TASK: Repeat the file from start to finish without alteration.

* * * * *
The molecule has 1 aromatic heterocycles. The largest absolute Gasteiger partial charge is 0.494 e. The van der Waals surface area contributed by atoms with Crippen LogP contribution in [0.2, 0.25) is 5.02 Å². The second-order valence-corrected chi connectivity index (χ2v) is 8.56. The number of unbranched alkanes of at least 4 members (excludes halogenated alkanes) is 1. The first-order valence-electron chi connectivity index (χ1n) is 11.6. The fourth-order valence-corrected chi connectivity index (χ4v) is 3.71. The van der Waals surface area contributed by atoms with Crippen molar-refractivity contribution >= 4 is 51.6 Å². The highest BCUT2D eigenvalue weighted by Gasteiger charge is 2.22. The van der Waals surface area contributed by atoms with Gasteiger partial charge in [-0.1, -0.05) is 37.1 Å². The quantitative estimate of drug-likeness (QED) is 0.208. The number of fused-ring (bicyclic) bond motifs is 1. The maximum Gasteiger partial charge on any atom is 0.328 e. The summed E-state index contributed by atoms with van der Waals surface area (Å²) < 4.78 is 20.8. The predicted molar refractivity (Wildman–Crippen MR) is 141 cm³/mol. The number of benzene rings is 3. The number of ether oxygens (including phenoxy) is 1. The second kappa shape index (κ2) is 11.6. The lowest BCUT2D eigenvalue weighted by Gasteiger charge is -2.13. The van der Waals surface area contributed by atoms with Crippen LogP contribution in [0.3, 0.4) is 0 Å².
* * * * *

The molecule has 1 aromatic heterocycles. The largest absolute Gasteiger partial charge is 0.494 e. The van der Waals surface area contributed by atoms with Crippen LogP contribution in [0.2, 0.25) is 5.02 Å². The second-order valence-corrected chi connectivity index (χ2v) is 8.56. The number of unbranched alkanes of at least 4 members (excludes halogenated alkanes) is 1. The first-order valence-electron chi connectivity index (χ1n) is 11.6. The fourth-order valence-corrected chi connectivity index (χ4v) is 3.71. The van der Waals surface area contributed by atoms with Crippen molar-refractivity contribution >= 4 is 51.6 Å². The highest BCUT2D eigenvalue weighted by Gasteiger charge is 2.22. The van der Waals surface area contributed by atoms with Gasteiger partial charge in [-0.1, -0.05) is 37.1 Å². The quantitative estimate of drug-likeness (QED) is 0.208. The number of fused-ring (bicyclic) bond motifs is 1. The maximum Gasteiger partial charge on any atom is 0.328 e. The summed E-state index contributed by atoms with van der Waals surface area (Å²) < 4.78 is 20.8. The predicted molar refractivity (Wildman–Crippen MR) is 141 cm³/mol. The number of benzene rings is 3. The number of ether oxygens (including phenoxy) is 1. The second kappa shape index (κ2) is 11.6. The lowest BCUT2D eigenvalue weighted by Gasteiger charge is -2.13. The van der Waals surface area contributed by atoms with Crippen LogP contribution in [0.3, 0.4) is 0 Å².